Melanoma survivor T.J. Sharpe and his family
Understanding the science behind the diseases that afflict us is necessary to develop new treatments, but sometimes hearing about a person’s first-hand experiences about their patient journey can help to enlighten us with insights that can lead to innovation.
To stay informed of what people living with disease face, and to possibly learn about new areas of need, Johnson & Johnson Innovation has initiated an in-person patient Q&A series. Our most recent session, held in September, featured 42-year old T.J. Sharpe, a husband and father of two who is battling stage 4 melanoma. T.J. traveled across the country from Florida to share his story, including his diagnosis and eventual enrollment in several clinical trials.
Participating in this discussion was Sylvaine Cases, Ph.D., vice president of oncology scientific innovation at Johnson & Johnson Innovation, California. Here, she shares key takeaways from this emotional event.
You’ve worked in oncology for all of your career, so I would imagine you know the patient journey well. Were you surprised by any parts of the conversation?
Hearing T.J. speak about his journey highlighted the urgency to bring better solutions for patients. From a Johnson & Johnson Innovation perspective, we work hard to find and develop new therapies. But as T.J.’s story illustrated, connecting patients interested in trying experimental medicines with clinical trials isn’t often an easy road. We heard from another cancer survivor earlier this year who faced similar challenges in entering clinical trials.
Could you tell us more about the obstacles T.J. encountered?
Like many people first diagnosed with a disease, T.J. wanted to learn as much as possible about treatment options and what would work best for him. He reached out to his network of friends, colleagues and acquaintances, and received an overwhelming amount of information. Sorting through it all, he discovered experimental treatment options that were available to him. In particular, he wanted to try an immunotherapy, to help his body fight off cancer itself.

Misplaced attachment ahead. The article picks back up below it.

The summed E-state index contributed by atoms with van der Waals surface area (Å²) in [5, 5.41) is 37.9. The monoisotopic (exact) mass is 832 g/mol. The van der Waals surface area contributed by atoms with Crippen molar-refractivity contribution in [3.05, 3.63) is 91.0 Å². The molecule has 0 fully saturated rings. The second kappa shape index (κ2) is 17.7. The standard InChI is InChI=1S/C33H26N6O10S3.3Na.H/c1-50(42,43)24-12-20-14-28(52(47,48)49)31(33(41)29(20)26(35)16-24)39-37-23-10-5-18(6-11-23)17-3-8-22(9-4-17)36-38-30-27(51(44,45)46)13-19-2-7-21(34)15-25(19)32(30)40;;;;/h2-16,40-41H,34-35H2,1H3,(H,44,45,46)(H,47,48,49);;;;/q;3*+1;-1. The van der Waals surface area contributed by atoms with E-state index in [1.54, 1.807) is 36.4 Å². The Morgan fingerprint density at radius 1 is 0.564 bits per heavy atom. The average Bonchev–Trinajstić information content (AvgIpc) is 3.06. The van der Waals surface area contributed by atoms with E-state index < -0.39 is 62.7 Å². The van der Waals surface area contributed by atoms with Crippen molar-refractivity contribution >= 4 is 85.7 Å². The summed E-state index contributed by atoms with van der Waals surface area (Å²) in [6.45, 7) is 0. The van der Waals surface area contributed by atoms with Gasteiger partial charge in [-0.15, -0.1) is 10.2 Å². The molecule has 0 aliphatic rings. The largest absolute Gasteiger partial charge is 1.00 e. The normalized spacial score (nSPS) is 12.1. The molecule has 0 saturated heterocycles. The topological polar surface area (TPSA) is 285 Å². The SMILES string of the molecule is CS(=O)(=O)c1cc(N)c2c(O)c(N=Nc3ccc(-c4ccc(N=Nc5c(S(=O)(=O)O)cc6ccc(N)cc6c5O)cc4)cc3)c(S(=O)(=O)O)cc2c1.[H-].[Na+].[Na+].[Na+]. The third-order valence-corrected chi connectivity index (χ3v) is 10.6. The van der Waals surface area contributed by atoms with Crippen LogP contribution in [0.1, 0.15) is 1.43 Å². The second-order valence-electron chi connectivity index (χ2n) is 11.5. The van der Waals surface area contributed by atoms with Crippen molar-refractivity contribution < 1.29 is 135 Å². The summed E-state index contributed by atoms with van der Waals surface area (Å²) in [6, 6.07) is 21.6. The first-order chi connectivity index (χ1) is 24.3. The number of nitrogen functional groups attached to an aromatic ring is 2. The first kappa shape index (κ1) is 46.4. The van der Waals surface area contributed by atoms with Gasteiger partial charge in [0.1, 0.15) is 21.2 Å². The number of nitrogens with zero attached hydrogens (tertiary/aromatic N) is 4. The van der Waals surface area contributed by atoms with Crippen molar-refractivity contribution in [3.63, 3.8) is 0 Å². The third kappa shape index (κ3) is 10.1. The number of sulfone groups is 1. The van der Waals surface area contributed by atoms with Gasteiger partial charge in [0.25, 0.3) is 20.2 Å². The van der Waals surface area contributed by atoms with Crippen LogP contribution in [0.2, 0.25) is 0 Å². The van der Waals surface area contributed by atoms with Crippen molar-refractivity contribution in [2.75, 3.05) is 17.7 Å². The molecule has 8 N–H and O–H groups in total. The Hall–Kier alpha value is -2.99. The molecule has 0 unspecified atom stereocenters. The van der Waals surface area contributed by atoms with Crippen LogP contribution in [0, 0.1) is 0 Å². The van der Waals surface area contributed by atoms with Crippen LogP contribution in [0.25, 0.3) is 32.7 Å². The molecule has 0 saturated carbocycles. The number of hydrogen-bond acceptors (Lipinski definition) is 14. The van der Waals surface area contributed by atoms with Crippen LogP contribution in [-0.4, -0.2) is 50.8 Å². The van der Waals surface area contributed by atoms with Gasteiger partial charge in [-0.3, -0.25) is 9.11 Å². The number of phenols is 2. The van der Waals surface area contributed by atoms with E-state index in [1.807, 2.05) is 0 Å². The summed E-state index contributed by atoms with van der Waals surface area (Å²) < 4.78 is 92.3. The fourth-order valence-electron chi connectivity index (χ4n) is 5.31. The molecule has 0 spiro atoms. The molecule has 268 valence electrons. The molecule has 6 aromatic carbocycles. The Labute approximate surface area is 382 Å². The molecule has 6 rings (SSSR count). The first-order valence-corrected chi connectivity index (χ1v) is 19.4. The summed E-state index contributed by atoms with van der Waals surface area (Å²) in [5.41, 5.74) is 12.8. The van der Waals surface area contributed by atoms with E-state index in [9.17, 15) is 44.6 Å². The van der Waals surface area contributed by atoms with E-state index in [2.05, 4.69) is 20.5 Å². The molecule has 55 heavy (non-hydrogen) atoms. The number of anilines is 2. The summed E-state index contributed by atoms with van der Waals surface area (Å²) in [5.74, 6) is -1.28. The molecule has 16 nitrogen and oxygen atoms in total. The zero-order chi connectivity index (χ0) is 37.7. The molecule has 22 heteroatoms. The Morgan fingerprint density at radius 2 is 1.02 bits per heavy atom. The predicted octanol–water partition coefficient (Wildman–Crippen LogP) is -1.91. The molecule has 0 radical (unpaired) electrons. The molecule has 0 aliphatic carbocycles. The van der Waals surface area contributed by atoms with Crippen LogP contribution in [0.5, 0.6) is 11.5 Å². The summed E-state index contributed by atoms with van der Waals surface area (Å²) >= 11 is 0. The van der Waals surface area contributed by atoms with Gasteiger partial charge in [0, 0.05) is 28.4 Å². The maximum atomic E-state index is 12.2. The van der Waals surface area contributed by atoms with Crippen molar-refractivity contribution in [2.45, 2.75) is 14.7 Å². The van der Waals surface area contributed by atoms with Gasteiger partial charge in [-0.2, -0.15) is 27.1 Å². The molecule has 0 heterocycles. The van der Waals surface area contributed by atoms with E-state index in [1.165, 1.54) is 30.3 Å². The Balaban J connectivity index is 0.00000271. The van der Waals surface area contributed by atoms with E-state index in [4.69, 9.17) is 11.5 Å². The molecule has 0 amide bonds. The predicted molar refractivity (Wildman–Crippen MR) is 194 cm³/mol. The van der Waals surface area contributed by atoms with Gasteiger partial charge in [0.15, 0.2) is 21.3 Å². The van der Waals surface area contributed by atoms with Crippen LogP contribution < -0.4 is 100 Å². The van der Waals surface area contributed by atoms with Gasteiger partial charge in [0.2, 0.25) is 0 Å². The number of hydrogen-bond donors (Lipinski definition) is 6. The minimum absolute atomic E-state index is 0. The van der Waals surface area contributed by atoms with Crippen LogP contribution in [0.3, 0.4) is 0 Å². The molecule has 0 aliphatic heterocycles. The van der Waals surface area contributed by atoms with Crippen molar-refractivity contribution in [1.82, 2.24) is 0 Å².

As a result of his outreach, he learned about a clinical trial that seemed like a good fit. The study had room for him and was located near his home. But one obstacle almost derailed him: paperwork, which delayed his acceptance into the clinical trial. He didn’t have time to waste, and he had a whole lot to live for—his cancer returned only two weeks after his second child was born—so he worked tirelessly to continue calling the company until he connected with the right people to help him enter the trial.
T.J. was also very lucky that he had financial stability. His health insurance covered his treatments so reimbursement was never a question. He also was granted a leave of absence from his work, so he had the time to advocate for himself. Of course, not everyone has that ability.
Where do we go from here? How can we use these insights to help others?
The experience was very motivating for our entire team. His talk reminded us that not all innovations that patients seek happen in the lab: sometimes making information about treatment options easy to find, or making clinical trial participation more accessable can be a big help. While we don’t have all the answers today, but we are thinking about solutions that are within our power to create or advance.
Editor’s note: The next patient Q&A will feature a patient with Crohn’s disease. Return here for insights following the conversation.